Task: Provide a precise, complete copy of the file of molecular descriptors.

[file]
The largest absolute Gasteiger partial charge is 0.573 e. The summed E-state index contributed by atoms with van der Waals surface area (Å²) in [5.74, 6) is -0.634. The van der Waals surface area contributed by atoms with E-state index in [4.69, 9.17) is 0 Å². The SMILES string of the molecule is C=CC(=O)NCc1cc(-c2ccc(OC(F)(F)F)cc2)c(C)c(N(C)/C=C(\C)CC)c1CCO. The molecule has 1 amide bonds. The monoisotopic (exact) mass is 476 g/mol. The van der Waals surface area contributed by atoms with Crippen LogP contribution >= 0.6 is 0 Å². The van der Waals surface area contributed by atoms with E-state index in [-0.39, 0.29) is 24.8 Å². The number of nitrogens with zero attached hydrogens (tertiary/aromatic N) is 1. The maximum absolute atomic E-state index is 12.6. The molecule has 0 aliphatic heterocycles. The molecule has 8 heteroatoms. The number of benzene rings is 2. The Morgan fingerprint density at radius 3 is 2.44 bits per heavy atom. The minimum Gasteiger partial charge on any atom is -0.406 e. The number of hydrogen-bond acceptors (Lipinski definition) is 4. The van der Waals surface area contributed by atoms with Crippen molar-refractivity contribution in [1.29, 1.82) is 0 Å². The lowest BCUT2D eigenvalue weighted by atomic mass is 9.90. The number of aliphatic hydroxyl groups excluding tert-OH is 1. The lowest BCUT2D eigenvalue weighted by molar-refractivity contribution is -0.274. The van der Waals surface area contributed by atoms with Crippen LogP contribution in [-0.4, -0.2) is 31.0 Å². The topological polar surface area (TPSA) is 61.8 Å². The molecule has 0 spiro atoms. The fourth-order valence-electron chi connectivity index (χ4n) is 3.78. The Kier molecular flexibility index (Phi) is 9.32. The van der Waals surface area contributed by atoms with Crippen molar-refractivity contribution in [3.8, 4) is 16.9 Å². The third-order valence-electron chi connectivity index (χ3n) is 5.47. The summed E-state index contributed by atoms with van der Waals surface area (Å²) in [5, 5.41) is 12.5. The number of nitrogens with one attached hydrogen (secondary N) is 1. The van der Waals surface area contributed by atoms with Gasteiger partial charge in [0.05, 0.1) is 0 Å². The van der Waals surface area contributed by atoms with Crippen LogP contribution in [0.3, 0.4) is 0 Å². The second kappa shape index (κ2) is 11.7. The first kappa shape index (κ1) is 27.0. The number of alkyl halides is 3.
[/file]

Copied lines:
The largest absolute Gasteiger partial charge is 0.573 e. The summed E-state index contributed by atoms with van der Waals surface area (Å²) in [5.74, 6) is -0.634. The van der Waals surface area contributed by atoms with E-state index in [4.69, 9.17) is 0 Å². The SMILES string of the molecule is C=CC(=O)NCc1cc(-c2ccc(OC(F)(F)F)cc2)c(C)c(N(C)/C=C(\C)CC)c1CCO. The molecule has 1 amide bonds. The monoisotopic (exact) mass is 476 g/mol. The van der Waals surface area contributed by atoms with Crippen LogP contribution >= 0.6 is 0 Å². The van der Waals surface area contributed by atoms with E-state index in [-0.39, 0.29) is 24.8 Å². The number of nitrogens with zero attached hydrogens (tertiary/aromatic N) is 1. The maximum absolute atomic E-state index is 12.6. The molecule has 0 aliphatic heterocycles. The molecule has 8 heteroatoms. The number of benzene rings is 2. The Morgan fingerprint density at radius 3 is 2.44 bits per heavy atom. The minimum Gasteiger partial charge on any atom is -0.406 e. The number of hydrogen-bond acceptors (Lipinski definition) is 4. The van der Waals surface area contributed by atoms with Crippen molar-refractivity contribution in [1.29, 1.82) is 0 Å². The lowest BCUT2D eigenvalue weighted by atomic mass is 9.90. The number of aliphatic hydroxyl groups excluding tert-OH is 1. The lowest BCUT2D eigenvalue weighted by molar-refractivity contribution is -0.274. The van der Waals surface area contributed by atoms with Crippen LogP contribution in [-0.4, -0.2) is 31.0 Å². The topological polar surface area (TPSA) is 61.8 Å². The molecule has 0 spiro atoms. The fourth-order valence-electron chi connectivity index (χ4n) is 3.78. The Kier molecular flexibility index (Phi) is 9.32. The van der Waals surface area contributed by atoms with Crippen molar-refractivity contribution in [3.8, 4) is 16.9 Å². The third-order valence-electron chi connectivity index (χ3n) is 5.47. The summed E-state index contributed by atoms with van der Waals surface area (Å²) in [5, 5.41) is 12.5. The number of nitrogens with one attached hydrogen (secondary N) is 1. The van der Waals surface area contributed by atoms with Gasteiger partial charge in [0.05, 0.1) is 0 Å². The van der Waals surface area contributed by atoms with Crippen LogP contribution in [0.3, 0.4) is 0 Å². The second kappa shape index (κ2) is 11.7. The first kappa shape index (κ1) is 27.0. The number of alkyl halides is 3.